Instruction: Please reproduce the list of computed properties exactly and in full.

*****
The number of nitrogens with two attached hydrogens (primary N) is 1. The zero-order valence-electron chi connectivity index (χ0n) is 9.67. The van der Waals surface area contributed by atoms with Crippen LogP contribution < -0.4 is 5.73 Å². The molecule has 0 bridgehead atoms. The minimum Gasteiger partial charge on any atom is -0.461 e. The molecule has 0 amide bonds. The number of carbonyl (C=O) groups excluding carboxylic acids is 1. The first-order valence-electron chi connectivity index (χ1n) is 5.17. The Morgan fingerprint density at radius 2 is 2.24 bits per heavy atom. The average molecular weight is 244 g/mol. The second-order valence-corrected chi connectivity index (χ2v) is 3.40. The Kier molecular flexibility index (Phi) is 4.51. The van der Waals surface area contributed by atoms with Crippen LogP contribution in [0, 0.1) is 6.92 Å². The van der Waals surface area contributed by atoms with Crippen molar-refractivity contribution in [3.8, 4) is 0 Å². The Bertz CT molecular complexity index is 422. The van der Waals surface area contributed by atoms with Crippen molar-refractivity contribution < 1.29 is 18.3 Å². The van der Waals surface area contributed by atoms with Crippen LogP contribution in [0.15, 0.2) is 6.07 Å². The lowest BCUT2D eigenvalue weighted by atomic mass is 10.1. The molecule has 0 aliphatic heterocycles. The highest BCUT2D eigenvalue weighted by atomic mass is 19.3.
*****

The number of nitrogens with two attached hydrogens (primary N) is 1. The zero-order valence-electron chi connectivity index (χ0n) is 9.67. The van der Waals surface area contributed by atoms with Crippen LogP contribution < -0.4 is 5.73 Å². The molecule has 0 bridgehead atoms. The minimum Gasteiger partial charge on any atom is -0.461 e. The molecule has 0 amide bonds. The number of carbonyl (C=O) groups excluding carboxylic acids is 1. The first-order valence-electron chi connectivity index (χ1n) is 5.17. The Morgan fingerprint density at radius 2 is 2.24 bits per heavy atom. The average molecular weight is 244 g/mol. The second-order valence-corrected chi connectivity index (χ2v) is 3.40. The Kier molecular flexibility index (Phi) is 4.51. The van der Waals surface area contributed by atoms with Crippen LogP contribution in [0, 0.1) is 6.92 Å². The van der Waals surface area contributed by atoms with Crippen molar-refractivity contribution in [3.8, 4) is 0 Å². The Bertz CT molecular complexity index is 422. The van der Waals surface area contributed by atoms with Crippen molar-refractivity contribution < 1.29 is 18.3 Å². The van der Waals surface area contributed by atoms with Crippen LogP contribution in [0.15, 0.2) is 6.07 Å². The lowest BCUT2D eigenvalue weighted by atomic mass is 10.1. The molecule has 0 aliphatic heterocycles. The highest BCUT2D eigenvalue weighted by atomic mass is 19.3.